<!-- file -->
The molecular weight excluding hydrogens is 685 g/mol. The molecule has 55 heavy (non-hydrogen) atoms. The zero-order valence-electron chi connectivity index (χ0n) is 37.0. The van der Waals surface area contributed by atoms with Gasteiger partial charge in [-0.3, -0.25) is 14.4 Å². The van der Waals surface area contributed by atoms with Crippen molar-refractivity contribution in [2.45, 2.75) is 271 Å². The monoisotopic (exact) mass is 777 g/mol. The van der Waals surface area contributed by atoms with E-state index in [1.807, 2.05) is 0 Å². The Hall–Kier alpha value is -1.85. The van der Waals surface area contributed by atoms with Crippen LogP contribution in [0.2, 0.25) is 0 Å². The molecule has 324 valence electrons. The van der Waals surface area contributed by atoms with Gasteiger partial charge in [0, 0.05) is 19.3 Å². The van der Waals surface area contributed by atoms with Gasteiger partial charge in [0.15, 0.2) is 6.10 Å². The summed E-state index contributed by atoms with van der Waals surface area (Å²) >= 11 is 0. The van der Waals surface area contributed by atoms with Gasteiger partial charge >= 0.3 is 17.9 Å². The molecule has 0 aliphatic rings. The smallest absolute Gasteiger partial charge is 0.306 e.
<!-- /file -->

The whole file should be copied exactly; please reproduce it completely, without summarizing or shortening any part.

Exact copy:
The molecular weight excluding hydrogens is 685 g/mol. The molecule has 55 heavy (non-hydrogen) atoms. The zero-order valence-electron chi connectivity index (χ0n) is 37.0. The van der Waals surface area contributed by atoms with Gasteiger partial charge in [-0.3, -0.25) is 14.4 Å². The van der Waals surface area contributed by atoms with Crippen molar-refractivity contribution in [2.45, 2.75) is 271 Å². The monoisotopic (exact) mass is 777 g/mol. The van der Waals surface area contributed by atoms with E-state index in [1.807, 2.05) is 0 Å². The Hall–Kier alpha value is -1.85. The van der Waals surface area contributed by atoms with Crippen LogP contribution in [0.2, 0.25) is 0 Å². The molecule has 324 valence electrons. The van der Waals surface area contributed by atoms with Gasteiger partial charge in [0, 0.05) is 19.3 Å². The van der Waals surface area contributed by atoms with Gasteiger partial charge in [0.15, 0.2) is 6.10 Å². The summed E-state index contributed by atoms with van der Waals surface area (Å²) >= 11 is 0. The van der Waals surface area contributed by atoms with Gasteiger partial charge >= 0.3 is 17.9 Å². The molecule has 0 aliphatic rings. The smallest absolute Gasteiger partial charge is 0.306 e.